Japan’s current argument over Dokdo’s ownership is based on the opinion that Dokdo was already Japan’s territory when it was forcibly incorporated into Japan’s Shimane prefecture in 1905. However, many historical documents and maps from the Joseon Dynasty (1392-1910) confirm that Dokdo was part of Korea many years before the 20th century.
Sejong Silok, Jiriji (1454)
Sejong Silok, Jiriji, Geography Section of the Annals of King Sejong’s Reign, is a government compilation that contains Joseon’s territorial records. This geographical record explains that Ulleungdo (Mureung) and Dokdo (Usan) are part of Uljin-hyeon (Uljin prefecture) of Gangwondo (Gangwon province). It also records that Dokdo can be seen with the naked eye from Ulleungdo, indicating that geographically, Dokdo is part of Ulleungdo.
“The two islands of Usan [Dokdo] and Mureung [Ulleungdo] are located in the middle of the sea due directly east of the hyeon [Uljin prefecture]. “Usan [Dokdo], Mureung [Ulleungdo]… The two islands are not far apart from each other and thus visible on a clear day.”
Dongguk Munheon Bigo (1770), Yeojigo (1770)
Similar to Sejong Silok Jiriji, Yeojigo in Dongguk Munheon Bigo is an additional geography book that contain geographical information about Joseon. This book emphasizes Korea’s governance over Dokdo since the Silla Dynasty in the early 6th century and states that Dokdo and Ulleungdo are both part of the Usan-guk (Usan State), which was conquered by Silla in AD 512.
“Usando [Dokdo], Ullengdo… Together, these two islands comprise Usan… According to Yeojiji [Geography of Korea], it is said that Ulleung and Usan are both territories of Usan-guk and that Usan is what the Japanese refer to as Matsushima [old Japanese name for Dokdo].”
Imperial Edict No.41 (1900)
After Japan’s Meiji Restoration, Japanese people began to gradually increase their visits to Ulleungdo and Dokdo. The government of Korean Empire, alarmed by this, elevated the post of Ulleungdo to a county and placed Dokdo under the jurisdiction of Uldo-gun (Ulleungdo county). Imperial Edict No.41 is an important historical record that proves that the Korean Empire recognized Dokdo as part of Ulleungdo and exerted sovereign authority over Dokdo.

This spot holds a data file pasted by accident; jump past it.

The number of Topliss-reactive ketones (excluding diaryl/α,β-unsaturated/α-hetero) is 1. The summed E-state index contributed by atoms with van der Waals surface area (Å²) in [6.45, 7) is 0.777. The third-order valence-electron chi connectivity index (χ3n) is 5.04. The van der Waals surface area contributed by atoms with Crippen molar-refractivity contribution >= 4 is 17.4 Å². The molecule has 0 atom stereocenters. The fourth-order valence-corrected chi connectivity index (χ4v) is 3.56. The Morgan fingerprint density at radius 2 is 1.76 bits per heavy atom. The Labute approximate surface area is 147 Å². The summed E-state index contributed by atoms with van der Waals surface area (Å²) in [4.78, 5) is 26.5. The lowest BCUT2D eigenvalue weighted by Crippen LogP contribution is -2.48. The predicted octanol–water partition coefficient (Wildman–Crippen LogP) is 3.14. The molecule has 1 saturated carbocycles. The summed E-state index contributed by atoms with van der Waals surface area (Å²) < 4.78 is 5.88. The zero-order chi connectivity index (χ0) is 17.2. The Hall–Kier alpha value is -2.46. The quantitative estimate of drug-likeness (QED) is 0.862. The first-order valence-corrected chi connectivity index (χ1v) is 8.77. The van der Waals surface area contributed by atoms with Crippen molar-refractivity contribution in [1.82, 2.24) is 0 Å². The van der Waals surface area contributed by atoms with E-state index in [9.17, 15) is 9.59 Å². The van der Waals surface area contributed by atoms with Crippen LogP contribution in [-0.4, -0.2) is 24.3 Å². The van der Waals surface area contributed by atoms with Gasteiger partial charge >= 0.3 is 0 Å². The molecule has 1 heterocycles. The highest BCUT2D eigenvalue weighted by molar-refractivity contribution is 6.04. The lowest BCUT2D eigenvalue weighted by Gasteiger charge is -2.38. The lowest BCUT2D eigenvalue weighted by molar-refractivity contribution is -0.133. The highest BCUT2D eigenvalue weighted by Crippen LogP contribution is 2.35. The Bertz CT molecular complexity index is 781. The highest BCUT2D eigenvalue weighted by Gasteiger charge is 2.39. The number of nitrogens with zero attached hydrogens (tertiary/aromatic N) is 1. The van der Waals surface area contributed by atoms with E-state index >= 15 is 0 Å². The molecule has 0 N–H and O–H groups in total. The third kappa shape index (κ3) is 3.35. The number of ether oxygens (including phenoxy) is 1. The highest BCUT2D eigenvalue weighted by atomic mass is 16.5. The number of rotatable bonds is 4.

(Imperial Edict No.41) Renaming of Ulleungdo to Uldo and the changing of the post of Inspector [dogma] to county magistrate [gunsu] Article 1. Ulleungdo shall be renamed Uldo and shall fall under the jurisdiction of Gangwon-do [Gangwon province]. The post of inspector [dogam] shall be charged to county magistrate [gunsu] and incorporated into officialdom, and the county shall be a class-5 county. Aricle 2. The location of the county office shall be Taeha-dong, and as regards the districts, all of Ulleungdo as well as Jukdo and Seokdo [Dokdo] shall be placed under the jurisdiction of [Uldo-gun (Uldo county)].
Hanguksa Sajeon Pyeon-chan-hwae (2007, March 30). Encyclopedia of the Korean Ancient-Middle Age History. Seoul, Korea: Garam Gi-hwaek
Hosaka, Y. (2010, September 15). Daehanminguk Dokdo [Dokdo of Korea]. Seoul, Korea: Sejong University Dokdo Research Institute, & Chaek-Mun. Ministry of Foreign Affairs, Republic of Korea. Dokdo, Beautiful Island of Korea. In Ministry of Foreign Affairs, Republic of Korea. Retrieved from http://dokdo.mofa.go.kr/eng/pds/pdf.jsp
Northeast Asian History Foundation. (2012, September 6). Ten Truths About Dokdo Not Known in Japan. In Dokdo Research Institute. Retrieved from http://www.nahf.or.kr/Data/board_100/dokdo_Truth/English.pdf